Howdy Everyone! We are still celebrating reaching our 300th comment here at LifeIntrigued so pardon the mess. For those interested, Ron was the lucky commenter and will soon be receiving a token of appreciation in the mail – well… as soon as we figure out what that will be, we’ll be sending it out. He was also extended a guest blog spot so we are all looking forward to that. In the meantime, you are just going to have to make due with more Yellowstone posts. There are two similarities with the last post – one is it once again covers water fowl and like last time there are struggles on the identification front. The good news is the images are little sharper (not tack yet, but getting more familiar with the Beast). I must say, I am actually pretty happy with the action shots. The takeoff scenes were actually taken from the car doing my best to keep the Beast on focus while panning to compensate for the narrow field of view. Be sure and check out the larger versions up on our SmugMug site (link here).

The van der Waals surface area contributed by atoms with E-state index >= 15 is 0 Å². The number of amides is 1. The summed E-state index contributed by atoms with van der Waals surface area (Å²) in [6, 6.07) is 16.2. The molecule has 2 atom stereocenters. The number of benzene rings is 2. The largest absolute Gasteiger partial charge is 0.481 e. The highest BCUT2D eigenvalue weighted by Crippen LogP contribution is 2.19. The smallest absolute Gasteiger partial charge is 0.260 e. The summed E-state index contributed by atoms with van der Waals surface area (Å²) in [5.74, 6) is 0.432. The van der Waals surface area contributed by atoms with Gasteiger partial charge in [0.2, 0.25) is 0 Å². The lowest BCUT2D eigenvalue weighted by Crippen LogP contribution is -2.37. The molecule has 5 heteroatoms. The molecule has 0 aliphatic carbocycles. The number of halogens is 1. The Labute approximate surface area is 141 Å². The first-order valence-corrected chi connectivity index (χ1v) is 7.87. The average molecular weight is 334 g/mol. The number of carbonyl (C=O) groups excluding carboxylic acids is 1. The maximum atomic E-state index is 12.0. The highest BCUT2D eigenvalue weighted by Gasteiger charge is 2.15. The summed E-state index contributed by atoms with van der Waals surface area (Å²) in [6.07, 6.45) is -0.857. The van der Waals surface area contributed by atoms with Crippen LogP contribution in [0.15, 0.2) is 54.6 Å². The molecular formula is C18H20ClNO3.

I had just maneuvered the Beat into position to capture these ducks enjoying the water when they started their pre-launch plan. I am not sure if pulling up next to them in the car or pointing the bazooka glass at them startled them, but they definitely wanted out of there.
I was shooting at f4 so the depth was too shallow to get all the ducks focused in, but to be honest it gives a pretty interesting effect. The larger version gives a better view of it, but they were literally walking on water while building air under the wings. In the following shot they are just beginning to get air under their wings.
Hit the jump to see some more images of these birds taking flight!